Emil Guillermo: Bipartisan politics wins Congressional medal for Filipino Vets, right-wing ire for Trump on DACA
September 15, 2017 7:56 AM

For real bipartisanship in Congress, we must celebrate the passing this week of a resolution in both the House and Senate to honor Filipino World War II veterans with the Congressional Gold Medal.

Low-hanging fruit? Slam dunk? Not necessarily. 

It required 70 senators to co-sponsor a resolution led by Hawaii Senator Mazie Hirono. And then it needed more than 290 members of the House so it could pass by unanimous consent, Ben De Guzman of the Filipino Veterans Recognition and Education Project told me on Emil Amok's Takeout.

The real work was getting the legislators to understand why the Filipino World War II vets deserved a Congressional Gold Medal in the first place. More on that toward the end of this column.

News of the Congressional medal for the Filipino Vets coincidentally comes after Donald Trump stumbled while trying to be bipartisan on the more contentious Deferred Action for Childhood Arrivals (DACA) program.


After a meal of Chinese food with Trump, Democratic leaders Charles Schumer and Nancy Pelosi were so quick to announce they were aligned with Trump on the Dreamers. Maybe even before the eal was digested.

They released a statement that said a framework for a deal on DACA had been reached.


"We agreed to enshrine the protections of DACA into law quickly, and to work out a package of border security, excluding the wall, that's acceptable to both sides," the statement added. 

The idea was that border security would somehow be combined with the DREAM Act, which the Democrats a week ago had called for an immediate vote.

But if a meal and a deal were done, Trump apparently had a case of acid reflux. 

Tweeted Trump: "No deal was made on DACA."

He followed that up with more tweets that a wall definitely would be built. 

But then Trump tweeted out two other messages that sounded like a real pathway to something was being discussed.

"Does anybody really want to throw out good, educated and accomplished young people who have jobs, some serving in the military? Really!....."

And: "They have been in our country for many years through no fault of their own - brought in by parents at young age. Plus BIG border security"

Could have been regurgitated from a Democratic press secretary's talking points.

Later, Trump told the media he was behind some kind of plan.


The lesson: Bipartisanship will not be easy, though it appears Trump doesn't mind being called "Amnesty Don" by Breitbarters.

He threw them some red meat after all the DACA hubbub when he repeated his remark about violence "on both sides" at Charlottesville.
What's up with Trump? 

He's showing he's tired of losing the straight Republican way on just about everything.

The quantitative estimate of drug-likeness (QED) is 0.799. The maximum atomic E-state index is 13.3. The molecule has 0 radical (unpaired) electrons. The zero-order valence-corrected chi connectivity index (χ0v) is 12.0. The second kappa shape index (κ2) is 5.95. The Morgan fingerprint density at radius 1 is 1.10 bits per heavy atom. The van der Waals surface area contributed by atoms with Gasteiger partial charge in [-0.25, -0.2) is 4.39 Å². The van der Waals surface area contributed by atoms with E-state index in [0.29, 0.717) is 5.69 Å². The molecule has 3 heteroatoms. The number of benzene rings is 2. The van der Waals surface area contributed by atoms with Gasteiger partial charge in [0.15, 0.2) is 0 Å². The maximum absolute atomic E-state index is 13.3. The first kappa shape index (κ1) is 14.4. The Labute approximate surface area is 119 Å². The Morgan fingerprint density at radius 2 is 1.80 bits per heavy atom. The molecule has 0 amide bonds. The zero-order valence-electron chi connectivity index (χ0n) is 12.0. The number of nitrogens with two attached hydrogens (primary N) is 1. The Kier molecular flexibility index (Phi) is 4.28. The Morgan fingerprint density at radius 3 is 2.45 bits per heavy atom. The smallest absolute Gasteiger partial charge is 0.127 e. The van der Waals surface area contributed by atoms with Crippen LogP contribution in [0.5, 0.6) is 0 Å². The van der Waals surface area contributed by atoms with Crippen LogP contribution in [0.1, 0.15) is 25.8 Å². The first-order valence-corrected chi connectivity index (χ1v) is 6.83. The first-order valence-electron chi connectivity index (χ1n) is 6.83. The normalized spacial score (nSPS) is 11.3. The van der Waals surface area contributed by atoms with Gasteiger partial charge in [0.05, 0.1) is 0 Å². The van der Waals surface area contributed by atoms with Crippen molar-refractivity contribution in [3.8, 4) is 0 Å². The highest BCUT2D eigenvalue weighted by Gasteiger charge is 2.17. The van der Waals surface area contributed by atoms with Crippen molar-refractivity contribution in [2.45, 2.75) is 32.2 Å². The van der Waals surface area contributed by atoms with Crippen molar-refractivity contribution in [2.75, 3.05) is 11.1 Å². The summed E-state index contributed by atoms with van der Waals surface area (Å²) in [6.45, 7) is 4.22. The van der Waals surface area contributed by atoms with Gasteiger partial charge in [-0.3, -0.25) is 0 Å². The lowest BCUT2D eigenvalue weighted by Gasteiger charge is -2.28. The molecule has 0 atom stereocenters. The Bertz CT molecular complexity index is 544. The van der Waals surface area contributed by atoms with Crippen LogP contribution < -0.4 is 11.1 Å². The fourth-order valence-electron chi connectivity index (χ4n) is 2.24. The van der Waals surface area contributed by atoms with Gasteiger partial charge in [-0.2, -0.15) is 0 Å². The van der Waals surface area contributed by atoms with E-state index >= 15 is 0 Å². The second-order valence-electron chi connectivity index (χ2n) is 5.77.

So as Trump tweets and defines and redefines himself on any number of issues, we're all stuck with his shifting politics, bending left or right, depending on the issue.

It's a kind of situational politics that is really not much different from any successful politician in the recent past, from Obama, to Bush, to Clinton (Bill or Hillary).

Is it principled enough? Is it too compromised? 

When ideology gives way to practicality, it may just be the cost of getting something done.

Let's not forget even Obama had his compromises. He not only gave us DACA, but deported millions of people during his tenure. And then there was Guantanamo.

He wasn't perfect. 

Just way more perfect than Trump.

Contentiousness has a way of screwing up attempts at bipartisanship. On DACA, it was interesting to see the Republicans immediately fight amongst themselves. 

The nationalists see DACA recipients taking away jobs and admissions spots in college, and want them all deported pronto.

The more compassionate conservatives see the DACA recipients as smart and upwardly mobile. They won't mind a pathway to citizenship as long as it provides the 800,000 a pathway to the GOP.

And Trump? All he cares is that you see him as the guy who fixed another "mess" left by his arch-enemy, Obama.

It will take some doing to get to a bipartisan promised land on contentious issues like this one.

For now, issues like The Filipino Veterans Congressional Gold Medal resolution, passed by both the Senate and the House, serves as a reminder that the two major parties can work together.

It's so rare in these uncivil times--you have to marvel that it can still happen.

De Guzman told me on Emil Amok's Takeout that the toughest part was educating the legislators. Many just didn't know the role of Filipinos and the Philippines in the Pacific during WWII. For example, most knew that General MacArthur retreated and returned. But they didn't realize how vital the Filipinos in the U.S armed forces there were during the void.